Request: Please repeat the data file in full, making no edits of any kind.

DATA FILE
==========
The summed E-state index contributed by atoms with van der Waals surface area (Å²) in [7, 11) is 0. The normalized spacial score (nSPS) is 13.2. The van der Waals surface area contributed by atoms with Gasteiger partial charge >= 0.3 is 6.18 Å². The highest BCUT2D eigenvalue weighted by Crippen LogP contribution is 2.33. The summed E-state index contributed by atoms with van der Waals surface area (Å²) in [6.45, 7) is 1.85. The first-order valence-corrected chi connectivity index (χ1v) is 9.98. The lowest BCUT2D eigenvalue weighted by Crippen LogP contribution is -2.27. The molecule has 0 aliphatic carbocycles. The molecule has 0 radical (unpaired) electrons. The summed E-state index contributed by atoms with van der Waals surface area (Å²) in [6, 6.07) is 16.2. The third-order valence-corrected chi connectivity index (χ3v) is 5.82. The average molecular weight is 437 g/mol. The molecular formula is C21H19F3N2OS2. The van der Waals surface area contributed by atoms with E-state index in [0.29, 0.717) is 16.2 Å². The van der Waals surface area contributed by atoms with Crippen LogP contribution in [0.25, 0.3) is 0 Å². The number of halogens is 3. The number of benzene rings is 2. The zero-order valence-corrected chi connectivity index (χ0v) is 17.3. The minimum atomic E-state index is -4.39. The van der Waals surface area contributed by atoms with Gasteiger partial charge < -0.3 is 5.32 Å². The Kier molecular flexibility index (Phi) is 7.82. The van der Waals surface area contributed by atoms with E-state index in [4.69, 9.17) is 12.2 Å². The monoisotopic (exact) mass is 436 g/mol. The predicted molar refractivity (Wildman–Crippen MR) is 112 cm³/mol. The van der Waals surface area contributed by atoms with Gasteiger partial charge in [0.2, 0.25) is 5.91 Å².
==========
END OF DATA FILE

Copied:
The summed E-state index contributed by atoms with van der Waals surface area (Å²) in [7, 11) is 0. The normalized spacial score (nSPS) is 13.2. The van der Waals surface area contributed by atoms with Gasteiger partial charge >= 0.3 is 6.18 Å². The highest BCUT2D eigenvalue weighted by Crippen LogP contribution is 2.33. The summed E-state index contributed by atoms with van der Waals surface area (Å²) in [6.45, 7) is 1.85. The first-order valence-corrected chi connectivity index (χ1v) is 9.98. The lowest BCUT2D eigenvalue weighted by Crippen LogP contribution is -2.27. The molecule has 0 aliphatic carbocycles. The molecule has 0 radical (unpaired) electrons. The summed E-state index contributed by atoms with van der Waals surface area (Å²) in [6, 6.07) is 16.2. The third-order valence-corrected chi connectivity index (χ3v) is 5.82. The average molecular weight is 437 g/mol. The molecular formula is C21H19F3N2OS2. The van der Waals surface area contributed by atoms with E-state index in [0.29, 0.717) is 16.2 Å². The van der Waals surface area contributed by atoms with Crippen LogP contribution in [0.25, 0.3) is 0 Å². The number of halogens is 3. The number of benzene rings is 2. The zero-order valence-corrected chi connectivity index (χ0v) is 17.3. The minimum atomic E-state index is -4.39. The van der Waals surface area contributed by atoms with Gasteiger partial charge < -0.3 is 5.32 Å². The Kier molecular flexibility index (Phi) is 7.82. The van der Waals surface area contributed by atoms with E-state index in [4.69, 9.17) is 12.2 Å². The monoisotopic (exact) mass is 436 g/mol. The predicted molar refractivity (Wildman–Crippen MR) is 112 cm³/mol. The van der Waals surface area contributed by atoms with Gasteiger partial charge in [0.2, 0.25) is 5.91 Å².